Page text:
Enhanced Interactive Python with IPythonby Jeremy Jones
Python is a multipurpose programming language: it is object oriented, is dynamic, can accomplish much in few lines of code, is syntactically clean and elegant, "fits the brain well," and is an excellent language for programmers of all ages and skill levels. These characteristics have contributed to building a loyal, knowledgeable, and vibrant community. In addition to the language syntax and the community, a benefit of using Python is its interactive interpreter. The standard interactive interpreter that ships with Python allows a user to type Python code at a command prompt and have it execute while the user watches, and allows various levels of introspection into the source code. (Python's introspection is its ability to inspect code objects at runtime; determine information about them such as their type, attributes, and defined methods; and make that information available to the user.) The Python interactive interpreter is useful for testing pieces of code, such as algorithms or getting acquainted with a particular library, or for accomplishing specific tasks, such as creating 500 directories named dir_000 through dir_499.
The standard Python interpreter is unquestionably a highly valued item in
the toolbox of many Python programmers. However, the IPython developers have taken the
fundamental ideas found in the standard interpreter and improved upon them so
considerably that they have created a tool of amazing utility. The project's
web site describes it as "an enhanced Interactive Python shell." This
description is far too modest. IPython is elegant, thoughtfully crafted, and
extremely extensible. Some of the thoughtfully crafted features that make
IPython so useful are tab completion, object introspection, a powerful history
mechanism, inline editing of source code, integration with the Python debugger,
%run mechanism, macros, the ability to create multiple
profiles, and system shell access.
IPython began life with Fernando Pérez attempting to unify his own work, IPP by Janko Hauser, and LazyPython by Nathan Gray. Pérez cites Stephen Figgin's article on IPP and LazyPython as inspiration. Fernando is currently the sole developer for the IPython project.
While Fernando likes to emphasize that IPython is "meant to be a highly configurable tool for building problem-specific interactive environments," this article will focus almost exclusively on its ability to replace the Python standard interactive interpreter.
For this article, I assume you already have Python 2.2 or higher installed. I created and tested all examples using IPython 0.6.6, Python 2.4, and Fedora Core 3 Linux.
In order to run IPython, you must first download and install it. At the time
of this writing, IPython 0.6.6 was the latest. Download an
appropriate version and format for your system. (For example, because I
installed Python 2.4 from source, IPython-0.6.6.tar.gz was best for me.) Windows users should probably download the .zip file and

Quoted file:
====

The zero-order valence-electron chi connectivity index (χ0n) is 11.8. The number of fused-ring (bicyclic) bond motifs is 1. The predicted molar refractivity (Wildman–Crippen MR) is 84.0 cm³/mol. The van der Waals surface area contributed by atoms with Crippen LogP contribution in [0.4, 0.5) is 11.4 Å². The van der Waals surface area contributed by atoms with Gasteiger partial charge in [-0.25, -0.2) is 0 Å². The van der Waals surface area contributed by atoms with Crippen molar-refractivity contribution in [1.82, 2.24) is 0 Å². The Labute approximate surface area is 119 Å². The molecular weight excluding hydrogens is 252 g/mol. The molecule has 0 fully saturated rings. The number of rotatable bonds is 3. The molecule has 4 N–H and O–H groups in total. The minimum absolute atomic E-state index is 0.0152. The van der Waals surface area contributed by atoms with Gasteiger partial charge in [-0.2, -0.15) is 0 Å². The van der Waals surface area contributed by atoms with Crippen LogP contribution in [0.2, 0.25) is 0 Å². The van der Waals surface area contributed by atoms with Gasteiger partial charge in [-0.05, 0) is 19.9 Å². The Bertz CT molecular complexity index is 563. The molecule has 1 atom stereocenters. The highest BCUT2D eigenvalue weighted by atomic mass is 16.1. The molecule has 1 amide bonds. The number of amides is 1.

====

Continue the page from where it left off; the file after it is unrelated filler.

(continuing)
unzip it. In another week or so, another alternative for Windows users is to
download the Python Enthought
Edition, which will contain IPython as one of its default shells. If you
installed an RPM, it should be as simple as
<filename>. Otherwise, unpack the compressed file and change into
the resultant directory, which should contain a setup.py file.
Installation should be as easy as typing (as root):
python setup.py install
If on a Unix system, this will put an executable file named
ipython in the same directory as your
executable. Installation on Linux systems will put documentation in
for the first time will create a configuration directory at
$HOME/.ipython containing several configuration files
(ipythonrc, ipythonrc-math, ipythonrc-numeric,
ipythonrc-physics, ipythonrc-pysh, ipythonrc-scipy, and
ipythonrc-tutorial) for different profiles:
[jjones@cerberus ~]$ /usr/local/python24/bin/ipython ********************************************************************** Welcome to IPython. I will try to create a personal configuration directory where you can customize many aspects of IPython's functionality in: /home/jjones/.ipython Successful installation! Please read the sections 'Initial Configuration' and 'Quick Tips' in the IPython manual (there are both HTML and PDF versions supplied with the distribution) to make sure that your system environment is properly configured to take advantage of IPython's features. Please press <RETURN> to start IPython.
In summary, for installation:
- Download the appropriate package.
- Uncompress or untar it.
python setup.py install.
As mentioned above, in order to start IPython, execute the installed
ipython executable. That will yield a prompt that may appear
unfamiliar to those who already work with the standard Python shell prompt:
[jjones@cerberus ~]$ /usr/local/python24/bin/ipython Python 2.4 (#2, Nov 30 2004, 09:22:54) Type "copyright", "credits" or "license" for more information. IPython 0.6.6 -- An enhanced Interactive Python. ? -> Introduction to IPython's features. %magic -> Information about IPython's 'magic' % functions. help -> Python's own help system. object? -> Details about 'object'. ?object also works, ?? prints more. In :
To exit IPython (from Linux), type Ctrl-D (which will request
confirmation before editing) or either